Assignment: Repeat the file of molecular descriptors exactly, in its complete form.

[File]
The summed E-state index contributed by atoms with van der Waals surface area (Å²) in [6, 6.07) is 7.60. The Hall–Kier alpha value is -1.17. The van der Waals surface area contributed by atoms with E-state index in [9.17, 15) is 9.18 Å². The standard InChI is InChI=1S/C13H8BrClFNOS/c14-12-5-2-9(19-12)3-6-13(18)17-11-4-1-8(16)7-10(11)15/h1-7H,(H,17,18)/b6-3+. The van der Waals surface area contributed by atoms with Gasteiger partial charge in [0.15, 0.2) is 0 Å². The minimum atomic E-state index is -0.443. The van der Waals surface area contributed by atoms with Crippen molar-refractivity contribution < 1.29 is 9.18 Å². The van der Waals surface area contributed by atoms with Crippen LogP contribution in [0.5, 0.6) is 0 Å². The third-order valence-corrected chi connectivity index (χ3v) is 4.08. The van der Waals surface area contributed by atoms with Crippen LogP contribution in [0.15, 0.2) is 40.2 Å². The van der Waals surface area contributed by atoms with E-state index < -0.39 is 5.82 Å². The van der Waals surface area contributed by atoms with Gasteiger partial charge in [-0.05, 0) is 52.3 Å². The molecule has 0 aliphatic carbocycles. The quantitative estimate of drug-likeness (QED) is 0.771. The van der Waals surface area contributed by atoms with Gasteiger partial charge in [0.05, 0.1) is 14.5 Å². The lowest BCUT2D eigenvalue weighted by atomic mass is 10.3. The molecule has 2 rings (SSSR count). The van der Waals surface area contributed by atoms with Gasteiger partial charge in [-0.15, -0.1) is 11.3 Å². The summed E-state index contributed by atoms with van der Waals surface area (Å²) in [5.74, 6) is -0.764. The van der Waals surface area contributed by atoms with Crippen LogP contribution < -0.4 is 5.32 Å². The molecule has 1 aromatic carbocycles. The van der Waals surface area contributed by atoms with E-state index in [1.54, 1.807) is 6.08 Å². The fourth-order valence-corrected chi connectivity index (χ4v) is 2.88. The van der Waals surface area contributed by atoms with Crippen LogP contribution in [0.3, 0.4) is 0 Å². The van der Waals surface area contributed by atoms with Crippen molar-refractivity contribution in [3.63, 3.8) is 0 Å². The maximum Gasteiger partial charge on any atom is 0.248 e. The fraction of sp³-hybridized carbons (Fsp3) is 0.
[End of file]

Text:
The summed E-state index contributed by atoms with van der Waals surface area (Å²) in [6, 6.07) is 7.60. The Hall–Kier alpha value is -1.17. The van der Waals surface area contributed by atoms with E-state index in [9.17, 15) is 9.18 Å². The standard InChI is InChI=1S/C13H8BrClFNOS/c14-12-5-2-9(19-12)3-6-13(18)17-11-4-1-8(16)7-10(11)15/h1-7H,(H,17,18)/b6-3+. The van der Waals surface area contributed by atoms with Gasteiger partial charge in [0.15, 0.2) is 0 Å². The minimum atomic E-state index is -0.443. The van der Waals surface area contributed by atoms with Crippen molar-refractivity contribution < 1.29 is 9.18 Å². The van der Waals surface area contributed by atoms with Crippen LogP contribution in [0.5, 0.6) is 0 Å². The third-order valence-corrected chi connectivity index (χ3v) is 4.08. The van der Waals surface area contributed by atoms with Crippen LogP contribution in [0.15, 0.2) is 40.2 Å². The van der Waals surface area contributed by atoms with E-state index < -0.39 is 5.82 Å². The van der Waals surface area contributed by atoms with Gasteiger partial charge in [-0.05, 0) is 52.3 Å². The molecule has 0 aliphatic carbocycles. The quantitative estimate of drug-likeness (QED) is 0.771. The van der Waals surface area contributed by atoms with Gasteiger partial charge in [0.05, 0.1) is 14.5 Å². The lowest BCUT2D eigenvalue weighted by atomic mass is 10.3. The molecule has 2 rings (SSSR count). The van der Waals surface area contributed by atoms with Gasteiger partial charge in [-0.15, -0.1) is 11.3 Å². The summed E-state index contributed by atoms with van der Waals surface area (Å²) in [5.74, 6) is -0.764. The van der Waals surface area contributed by atoms with Crippen LogP contribution < -0.4 is 5.32 Å². The molecule has 1 aromatic carbocycles. The van der Waals surface area contributed by atoms with E-state index in [1.54, 1.807) is 6.08 Å². The fourth-order valence-corrected chi connectivity index (χ4v) is 2.88. The van der Waals surface area contributed by atoms with Crippen LogP contribution in [0.3, 0.4) is 0 Å². The van der Waals surface area contributed by atoms with Crippen molar-refractivity contribution in [3.63, 3.8) is 0 Å². The maximum Gasteiger partial charge on any atom is 0.248 e. The fraction of sp³-hybridized carbons (Fsp3) is 0.